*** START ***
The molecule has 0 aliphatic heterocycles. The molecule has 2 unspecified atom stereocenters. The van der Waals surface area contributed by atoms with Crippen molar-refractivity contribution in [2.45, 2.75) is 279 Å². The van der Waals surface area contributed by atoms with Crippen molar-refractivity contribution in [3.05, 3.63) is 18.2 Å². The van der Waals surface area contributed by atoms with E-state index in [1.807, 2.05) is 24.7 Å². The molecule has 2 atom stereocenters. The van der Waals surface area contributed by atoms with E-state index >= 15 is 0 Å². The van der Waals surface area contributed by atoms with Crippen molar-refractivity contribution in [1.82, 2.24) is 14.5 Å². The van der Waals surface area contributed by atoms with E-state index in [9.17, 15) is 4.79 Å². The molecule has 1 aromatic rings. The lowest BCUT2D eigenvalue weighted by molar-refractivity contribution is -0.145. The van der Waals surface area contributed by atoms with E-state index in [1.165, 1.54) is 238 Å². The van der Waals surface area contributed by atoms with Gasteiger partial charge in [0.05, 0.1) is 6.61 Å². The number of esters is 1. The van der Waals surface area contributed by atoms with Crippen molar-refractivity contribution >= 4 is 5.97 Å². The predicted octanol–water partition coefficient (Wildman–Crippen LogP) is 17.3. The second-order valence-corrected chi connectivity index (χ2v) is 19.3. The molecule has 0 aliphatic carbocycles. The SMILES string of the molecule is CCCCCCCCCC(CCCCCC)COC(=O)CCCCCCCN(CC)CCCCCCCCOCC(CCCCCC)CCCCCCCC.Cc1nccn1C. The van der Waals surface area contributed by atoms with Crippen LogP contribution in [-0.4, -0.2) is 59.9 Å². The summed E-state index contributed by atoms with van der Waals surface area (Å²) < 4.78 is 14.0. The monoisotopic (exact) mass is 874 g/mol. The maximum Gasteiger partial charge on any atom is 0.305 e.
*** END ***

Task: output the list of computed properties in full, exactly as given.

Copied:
The molecule has 0 aliphatic heterocycles. The molecule has 2 unspecified atom stereocenters. The van der Waals surface area contributed by atoms with Crippen molar-refractivity contribution in [2.45, 2.75) is 279 Å². The van der Waals surface area contributed by atoms with Crippen molar-refractivity contribution in [3.05, 3.63) is 18.2 Å². The van der Waals surface area contributed by atoms with E-state index in [1.807, 2.05) is 24.7 Å². The molecule has 2 atom stereocenters. The van der Waals surface area contributed by atoms with E-state index >= 15 is 0 Å². The van der Waals surface area contributed by atoms with Crippen molar-refractivity contribution in [1.82, 2.24) is 14.5 Å². The van der Waals surface area contributed by atoms with E-state index in [9.17, 15) is 4.79 Å². The molecule has 1 aromatic rings. The lowest BCUT2D eigenvalue weighted by molar-refractivity contribution is -0.145. The van der Waals surface area contributed by atoms with E-state index in [1.165, 1.54) is 238 Å². The van der Waals surface area contributed by atoms with Gasteiger partial charge in [0.05, 0.1) is 6.61 Å². The number of esters is 1. The van der Waals surface area contributed by atoms with Crippen molar-refractivity contribution >= 4 is 5.97 Å². The predicted octanol–water partition coefficient (Wildman–Crippen LogP) is 17.3. The second-order valence-corrected chi connectivity index (χ2v) is 19.3. The molecule has 0 aliphatic carbocycles. The SMILES string of the molecule is CCCCCCCCCC(CCCCCC)COC(=O)CCCCCCCN(CC)CCCCCCCCOCC(CCCCCC)CCCCCCCC.Cc1nccn1C. The van der Waals surface area contributed by atoms with Crippen LogP contribution in [-0.4, -0.2) is 59.9 Å². The summed E-state index contributed by atoms with van der Waals surface area (Å²) < 4.78 is 14.0. The monoisotopic (exact) mass is 874 g/mol. The maximum Gasteiger partial charge on any atom is 0.305 e.